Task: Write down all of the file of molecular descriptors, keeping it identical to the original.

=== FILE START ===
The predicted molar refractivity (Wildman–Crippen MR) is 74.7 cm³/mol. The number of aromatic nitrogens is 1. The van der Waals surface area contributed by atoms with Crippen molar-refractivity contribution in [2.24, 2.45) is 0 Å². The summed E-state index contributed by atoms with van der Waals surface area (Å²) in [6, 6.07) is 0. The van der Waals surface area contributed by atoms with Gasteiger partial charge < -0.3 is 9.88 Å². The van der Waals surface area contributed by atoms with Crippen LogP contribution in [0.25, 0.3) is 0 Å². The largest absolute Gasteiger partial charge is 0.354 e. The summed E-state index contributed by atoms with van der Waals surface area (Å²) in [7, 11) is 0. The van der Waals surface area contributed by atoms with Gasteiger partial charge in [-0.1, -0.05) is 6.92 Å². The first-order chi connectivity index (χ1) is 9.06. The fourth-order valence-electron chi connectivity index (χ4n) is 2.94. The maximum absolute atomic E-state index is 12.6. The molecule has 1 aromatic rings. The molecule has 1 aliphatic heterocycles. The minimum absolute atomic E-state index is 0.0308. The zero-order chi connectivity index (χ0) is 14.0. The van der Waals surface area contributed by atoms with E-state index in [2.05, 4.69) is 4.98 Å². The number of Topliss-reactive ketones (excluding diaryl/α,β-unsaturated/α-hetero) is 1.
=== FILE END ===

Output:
The predicted molar refractivity (Wildman–Crippen MR) is 74.7 cm³/mol. The number of aromatic nitrogens is 1. The van der Waals surface area contributed by atoms with Crippen molar-refractivity contribution in [2.24, 2.45) is 0 Å². The summed E-state index contributed by atoms with van der Waals surface area (Å²) in [6, 6.07) is 0. The van der Waals surface area contributed by atoms with Gasteiger partial charge < -0.3 is 9.88 Å². The van der Waals surface area contributed by atoms with Crippen LogP contribution in [0.25, 0.3) is 0 Å². The largest absolute Gasteiger partial charge is 0.354 e. The summed E-state index contributed by atoms with van der Waals surface area (Å²) in [7, 11) is 0. The van der Waals surface area contributed by atoms with Gasteiger partial charge in [-0.1, -0.05) is 6.92 Å². The first-order chi connectivity index (χ1) is 9.06. The fourth-order valence-electron chi connectivity index (χ4n) is 2.94. The maximum absolute atomic E-state index is 12.6. The molecule has 1 aromatic rings. The molecule has 1 aliphatic heterocycles. The minimum absolute atomic E-state index is 0.0308. The zero-order chi connectivity index (χ0) is 14.0. The van der Waals surface area contributed by atoms with E-state index in [2.05, 4.69) is 4.98 Å². The number of Topliss-reactive ketones (excluding diaryl/α,β-unsaturated/α-hetero) is 1.